Tuesday, May 5, 2015

MUSINGS FROM PRIYADARSHINI KARVE: The problem in a nutshell!

So, here is the problem, in a nutshell. 

If we are to live the industrial/urban lifestyle of the developed countries and strive for equality in the world, we can sustain not more than 1.5 billion people. Currently we are 7 billion people, and are headed towards a final count of 10 billion. None of the previous lifestyles that we have transitioned through so far have the carrying capacity for so many people. I am aware that there are a number of environmental movements today advocating going back to 'traditional' ways of life, by rejecting all fruits of industrial progress. I am sorry, but this is not going to solve the problem at all, even if each and every human being decided to take this path. In other words, we cannot maintain status quo and anyone who preaches going back to previous lifestyles as the solution is living in a fool's paradise. 

What I have outlined above is a 'problem' assuming that we do want all humans to enjoy all possible comforts of life equally. We may decide not to believe in the principle of equality and accept that it is all right to have a growing social and economic divide between groups of humans. In that case, we can keep pushing the envelop of the industrial/urban life style so that at least some lucky (or ruthless and cunning!) individuals will be able to enjoy prosperity.

The problem with this approach is that if about 20% people are enjoying all the fruits of a civilisation fueled by the physical and intellectual labour of the remaining 80% people, the 80% "GIVERS" are not going to just be passive and allow the "TAKERS" to perpetually exploit them. The social and economic stresses will keep piling up until finally the tension will reach the catastrophic limit and the fabric of human civilisation may tear up into mere tatters. So this path is sure to lead to devastating destruction. In fact, when the industrial/urban society will have totally collapsed, all surviving humans would indeed be on equal footing - they all will be equally resource poor and undergoing equal hardships! If you are surrounded by barren desert, it doesn't matter whether you have a fat bank balance or not, you will still face the same struggle as the beggar with no bank account at all. So there is prudence in believing in and striving for equality of humans in relatively prosperous contentment!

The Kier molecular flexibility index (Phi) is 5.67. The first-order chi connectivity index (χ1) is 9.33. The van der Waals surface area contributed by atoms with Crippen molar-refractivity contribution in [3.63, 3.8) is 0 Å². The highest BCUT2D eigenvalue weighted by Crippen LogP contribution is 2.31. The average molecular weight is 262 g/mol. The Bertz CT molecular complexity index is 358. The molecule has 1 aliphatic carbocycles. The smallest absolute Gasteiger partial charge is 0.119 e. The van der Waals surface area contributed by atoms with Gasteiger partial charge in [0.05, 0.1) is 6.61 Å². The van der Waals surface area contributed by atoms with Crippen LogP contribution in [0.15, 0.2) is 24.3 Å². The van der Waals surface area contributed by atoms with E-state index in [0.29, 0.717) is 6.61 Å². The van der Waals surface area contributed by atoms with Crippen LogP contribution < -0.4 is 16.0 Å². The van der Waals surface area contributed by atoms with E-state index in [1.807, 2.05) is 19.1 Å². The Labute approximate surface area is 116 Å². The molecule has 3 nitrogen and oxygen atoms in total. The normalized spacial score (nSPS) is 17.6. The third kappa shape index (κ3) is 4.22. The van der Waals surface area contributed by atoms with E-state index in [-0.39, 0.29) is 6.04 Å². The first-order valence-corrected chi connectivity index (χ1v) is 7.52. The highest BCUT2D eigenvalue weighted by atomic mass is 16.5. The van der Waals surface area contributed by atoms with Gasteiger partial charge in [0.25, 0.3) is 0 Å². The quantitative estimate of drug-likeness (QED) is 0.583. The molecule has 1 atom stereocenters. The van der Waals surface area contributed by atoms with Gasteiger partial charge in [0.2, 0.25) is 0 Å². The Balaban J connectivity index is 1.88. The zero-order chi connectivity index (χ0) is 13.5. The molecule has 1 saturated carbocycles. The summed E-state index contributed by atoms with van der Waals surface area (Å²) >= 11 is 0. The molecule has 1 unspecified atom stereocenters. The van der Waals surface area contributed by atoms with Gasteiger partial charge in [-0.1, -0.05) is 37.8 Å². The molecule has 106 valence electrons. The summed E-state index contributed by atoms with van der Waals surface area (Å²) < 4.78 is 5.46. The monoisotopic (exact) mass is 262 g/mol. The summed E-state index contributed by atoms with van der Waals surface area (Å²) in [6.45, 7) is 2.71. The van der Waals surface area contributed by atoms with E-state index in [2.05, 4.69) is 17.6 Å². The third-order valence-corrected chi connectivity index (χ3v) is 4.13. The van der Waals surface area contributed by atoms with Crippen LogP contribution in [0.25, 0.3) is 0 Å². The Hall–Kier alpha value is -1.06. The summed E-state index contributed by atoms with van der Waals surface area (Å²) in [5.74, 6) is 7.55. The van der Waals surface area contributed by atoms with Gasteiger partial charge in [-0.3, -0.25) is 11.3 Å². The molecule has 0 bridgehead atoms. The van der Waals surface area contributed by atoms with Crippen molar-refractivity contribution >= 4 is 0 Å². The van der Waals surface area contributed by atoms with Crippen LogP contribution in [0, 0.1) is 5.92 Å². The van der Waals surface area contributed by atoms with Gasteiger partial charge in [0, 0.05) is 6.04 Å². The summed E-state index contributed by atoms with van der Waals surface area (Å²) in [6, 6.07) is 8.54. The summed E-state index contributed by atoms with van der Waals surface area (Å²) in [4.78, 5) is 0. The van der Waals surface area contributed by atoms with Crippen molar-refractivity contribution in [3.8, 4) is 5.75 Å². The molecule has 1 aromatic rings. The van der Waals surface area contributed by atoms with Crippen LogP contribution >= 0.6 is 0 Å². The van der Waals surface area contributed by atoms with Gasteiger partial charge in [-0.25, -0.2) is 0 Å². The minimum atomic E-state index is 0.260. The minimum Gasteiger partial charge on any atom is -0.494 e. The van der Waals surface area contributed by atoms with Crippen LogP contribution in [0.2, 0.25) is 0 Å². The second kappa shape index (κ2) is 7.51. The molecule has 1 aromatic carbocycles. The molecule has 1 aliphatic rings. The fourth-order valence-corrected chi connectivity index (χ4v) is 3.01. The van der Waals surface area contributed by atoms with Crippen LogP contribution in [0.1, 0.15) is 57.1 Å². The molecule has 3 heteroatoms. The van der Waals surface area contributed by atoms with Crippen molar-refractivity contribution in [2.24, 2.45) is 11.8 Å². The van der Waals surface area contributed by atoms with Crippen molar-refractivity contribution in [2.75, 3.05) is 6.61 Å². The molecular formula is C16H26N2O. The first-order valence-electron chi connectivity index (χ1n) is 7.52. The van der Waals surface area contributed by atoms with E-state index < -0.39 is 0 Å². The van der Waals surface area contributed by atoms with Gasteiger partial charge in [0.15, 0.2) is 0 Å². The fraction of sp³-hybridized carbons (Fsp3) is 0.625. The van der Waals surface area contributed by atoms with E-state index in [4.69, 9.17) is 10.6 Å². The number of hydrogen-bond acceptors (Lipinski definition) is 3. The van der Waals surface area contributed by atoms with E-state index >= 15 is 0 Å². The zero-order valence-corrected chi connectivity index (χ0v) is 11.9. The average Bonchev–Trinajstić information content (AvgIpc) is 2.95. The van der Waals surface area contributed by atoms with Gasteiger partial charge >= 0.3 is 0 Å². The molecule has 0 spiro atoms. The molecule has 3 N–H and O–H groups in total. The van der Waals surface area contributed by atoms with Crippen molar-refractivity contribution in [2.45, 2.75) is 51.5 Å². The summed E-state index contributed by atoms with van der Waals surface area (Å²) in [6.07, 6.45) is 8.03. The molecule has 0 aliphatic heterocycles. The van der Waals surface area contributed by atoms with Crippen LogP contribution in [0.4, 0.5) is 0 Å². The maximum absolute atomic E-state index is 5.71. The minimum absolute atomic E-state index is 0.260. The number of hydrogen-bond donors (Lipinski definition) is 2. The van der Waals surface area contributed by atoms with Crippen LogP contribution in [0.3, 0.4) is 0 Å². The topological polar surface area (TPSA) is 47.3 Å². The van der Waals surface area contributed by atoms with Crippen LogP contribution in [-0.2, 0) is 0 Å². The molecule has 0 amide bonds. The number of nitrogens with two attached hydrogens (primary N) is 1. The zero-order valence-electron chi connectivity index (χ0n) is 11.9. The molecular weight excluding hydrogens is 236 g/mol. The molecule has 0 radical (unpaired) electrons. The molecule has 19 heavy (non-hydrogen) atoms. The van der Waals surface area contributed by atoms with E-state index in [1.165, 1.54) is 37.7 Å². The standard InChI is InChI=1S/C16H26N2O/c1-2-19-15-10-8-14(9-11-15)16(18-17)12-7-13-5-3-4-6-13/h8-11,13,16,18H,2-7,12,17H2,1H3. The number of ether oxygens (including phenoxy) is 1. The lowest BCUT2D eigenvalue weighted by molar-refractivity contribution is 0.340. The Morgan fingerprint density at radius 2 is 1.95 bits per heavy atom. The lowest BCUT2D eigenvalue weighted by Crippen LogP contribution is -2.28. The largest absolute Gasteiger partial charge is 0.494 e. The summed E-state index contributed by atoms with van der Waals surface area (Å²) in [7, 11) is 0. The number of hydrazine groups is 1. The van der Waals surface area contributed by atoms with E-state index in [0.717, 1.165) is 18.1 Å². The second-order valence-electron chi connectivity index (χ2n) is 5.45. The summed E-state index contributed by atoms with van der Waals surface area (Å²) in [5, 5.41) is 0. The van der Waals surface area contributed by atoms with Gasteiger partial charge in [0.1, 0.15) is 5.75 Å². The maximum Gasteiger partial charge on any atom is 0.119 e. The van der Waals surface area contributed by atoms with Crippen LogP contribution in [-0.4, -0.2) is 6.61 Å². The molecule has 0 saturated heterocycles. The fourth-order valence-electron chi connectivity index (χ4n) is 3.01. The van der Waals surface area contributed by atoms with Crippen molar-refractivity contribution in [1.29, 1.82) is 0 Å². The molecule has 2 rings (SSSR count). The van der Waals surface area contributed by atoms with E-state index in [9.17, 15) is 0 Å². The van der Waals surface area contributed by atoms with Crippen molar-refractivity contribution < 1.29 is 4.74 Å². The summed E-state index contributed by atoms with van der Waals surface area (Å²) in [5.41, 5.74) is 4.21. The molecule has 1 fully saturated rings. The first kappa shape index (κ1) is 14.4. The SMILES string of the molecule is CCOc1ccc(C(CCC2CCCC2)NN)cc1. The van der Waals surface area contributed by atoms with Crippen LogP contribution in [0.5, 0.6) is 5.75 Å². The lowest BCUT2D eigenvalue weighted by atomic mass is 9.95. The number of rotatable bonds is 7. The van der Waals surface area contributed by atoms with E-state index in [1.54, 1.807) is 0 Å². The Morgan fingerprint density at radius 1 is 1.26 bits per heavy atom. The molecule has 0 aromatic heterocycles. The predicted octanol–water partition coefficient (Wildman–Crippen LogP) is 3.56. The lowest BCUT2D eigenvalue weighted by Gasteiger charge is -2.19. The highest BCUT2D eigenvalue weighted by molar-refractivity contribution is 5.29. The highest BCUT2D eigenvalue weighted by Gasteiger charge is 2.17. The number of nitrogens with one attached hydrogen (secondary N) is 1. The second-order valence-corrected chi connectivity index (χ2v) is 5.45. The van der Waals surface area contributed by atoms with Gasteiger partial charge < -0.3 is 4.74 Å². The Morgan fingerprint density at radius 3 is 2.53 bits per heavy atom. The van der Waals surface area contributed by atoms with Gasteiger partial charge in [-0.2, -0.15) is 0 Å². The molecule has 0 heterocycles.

Climate change and its potential impacts add another dimension to this problem. 

Climate change in the broadest sense of the word includes all changes that happen in the composition of the earth's atmosphere. The earth's climate has always changed, through a variety of causes, and has always impacted life on the planet. In fact, life became possible on this planet because its climate changed in very unique ways - something that has not been observed on any other planet so far. Irrespective of how and why it is caused, climate change irrevocably changes the geographical distribution as well as limits of availability/accessibility of various resources required to 'fuel' the human settlement at a particular location. Climate change can therefore hugely mess up all our calculations of the numbers of limiting population sizes for specific lifestyles, and can have a potentially adverse impact on any 'rescue' strategy we may come up with. Therefore we must not make the mistake of ignoring climate change. 

This is a real problem - and an existential problem - but only for us, humans. We need to try and find our way around it for the survival of our species - not to 'save the planet' or 'to protect the environment' or any such lofty goal. The Earth has been in existence for more than 4.5 billion years, and will continue to exist as long as our sun is burning, which is another 5 billion years or so. During the past 4.5 billion years, many species have evolved, and gone extinct on this planet. Even in the Genus Homo (to which we belong) there have been many species before us, and the process of evolution is relentlessly on, albeit at a very very slow pace. If the human civilisation collapses and fades away, the earth will continue to be there, and life in some form or other will continue to thrive on it. May be a few billion years in the future some other species will try to solve the mystery of our extinction as we today struggle with trying to understand how and why the dinosaurs went into extinction!  

Priyadarshini Karve
Director, Samuchit Enviro Tech